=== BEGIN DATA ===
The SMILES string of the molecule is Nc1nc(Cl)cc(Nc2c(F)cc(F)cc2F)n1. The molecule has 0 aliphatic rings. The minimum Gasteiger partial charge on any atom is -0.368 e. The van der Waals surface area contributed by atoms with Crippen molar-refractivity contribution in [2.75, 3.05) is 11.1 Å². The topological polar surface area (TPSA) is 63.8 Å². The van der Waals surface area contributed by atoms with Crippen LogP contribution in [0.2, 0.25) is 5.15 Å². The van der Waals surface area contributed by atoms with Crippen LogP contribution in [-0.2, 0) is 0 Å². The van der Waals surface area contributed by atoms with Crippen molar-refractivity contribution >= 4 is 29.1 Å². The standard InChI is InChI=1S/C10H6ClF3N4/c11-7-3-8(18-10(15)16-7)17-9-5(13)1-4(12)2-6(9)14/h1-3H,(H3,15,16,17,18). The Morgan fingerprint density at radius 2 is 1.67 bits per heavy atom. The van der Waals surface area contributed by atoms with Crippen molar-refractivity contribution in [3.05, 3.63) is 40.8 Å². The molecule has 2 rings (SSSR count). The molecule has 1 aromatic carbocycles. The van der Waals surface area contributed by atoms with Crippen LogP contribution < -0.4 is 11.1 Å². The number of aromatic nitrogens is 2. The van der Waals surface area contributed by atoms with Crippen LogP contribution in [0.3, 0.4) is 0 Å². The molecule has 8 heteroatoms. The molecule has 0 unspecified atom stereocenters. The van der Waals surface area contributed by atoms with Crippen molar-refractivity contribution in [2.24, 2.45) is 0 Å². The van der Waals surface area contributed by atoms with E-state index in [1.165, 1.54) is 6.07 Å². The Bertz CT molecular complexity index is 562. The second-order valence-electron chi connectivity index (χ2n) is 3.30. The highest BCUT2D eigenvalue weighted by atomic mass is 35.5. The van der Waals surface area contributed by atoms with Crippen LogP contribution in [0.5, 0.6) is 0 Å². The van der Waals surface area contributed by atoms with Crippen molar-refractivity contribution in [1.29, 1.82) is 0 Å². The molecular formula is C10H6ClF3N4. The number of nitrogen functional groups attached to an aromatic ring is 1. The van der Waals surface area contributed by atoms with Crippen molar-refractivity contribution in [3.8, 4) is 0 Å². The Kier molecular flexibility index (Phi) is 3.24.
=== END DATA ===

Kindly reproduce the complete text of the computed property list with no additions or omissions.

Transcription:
The SMILES string of the molecule is Nc1nc(Cl)cc(Nc2c(F)cc(F)cc2F)n1. The molecule has 0 aliphatic rings. The minimum Gasteiger partial charge on any atom is -0.368 e. The van der Waals surface area contributed by atoms with Crippen molar-refractivity contribution in [2.75, 3.05) is 11.1 Å². The topological polar surface area (TPSA) is 63.8 Å². The van der Waals surface area contributed by atoms with Crippen LogP contribution in [0.2, 0.25) is 5.15 Å². The van der Waals surface area contributed by atoms with Crippen LogP contribution in [-0.2, 0) is 0 Å². The van der Waals surface area contributed by atoms with Crippen molar-refractivity contribution >= 4 is 29.1 Å². The standard InChI is InChI=1S/C10H6ClF3N4/c11-7-3-8(18-10(15)16-7)17-9-5(13)1-4(12)2-6(9)14/h1-3H,(H3,15,16,17,18). The Morgan fingerprint density at radius 2 is 1.67 bits per heavy atom. The van der Waals surface area contributed by atoms with Crippen molar-refractivity contribution in [3.05, 3.63) is 40.8 Å². The molecule has 2 rings (SSSR count). The molecule has 1 aromatic carbocycles. The van der Waals surface area contributed by atoms with Crippen LogP contribution < -0.4 is 11.1 Å². The number of aromatic nitrogens is 2. The van der Waals surface area contributed by atoms with Crippen LogP contribution in [0.3, 0.4) is 0 Å². The molecule has 8 heteroatoms. The molecule has 0 unspecified atom stereocenters. The van der Waals surface area contributed by atoms with Crippen molar-refractivity contribution in [2.24, 2.45) is 0 Å². The van der Waals surface area contributed by atoms with E-state index in [1.165, 1.54) is 6.07 Å². The Bertz CT molecular complexity index is 562. The second-order valence-electron chi connectivity index (χ2n) is 3.30. The highest BCUT2D eigenvalue weighted by atomic mass is 35.5. The van der Waals surface area contributed by atoms with Crippen LogP contribution in [0.5, 0.6) is 0 Å². The van der Waals surface area contributed by atoms with Crippen molar-refractivity contribution in [1.29, 1.82) is 0 Å². The molecular formula is C10H6ClF3N4. The number of nitrogen functional groups attached to an aromatic ring is 1. The van der Waals surface area contributed by atoms with Crippen molar-refractivity contribution in [3.8, 4) is 0 Å². The Kier molecular flexibility index (Phi) is 3.24.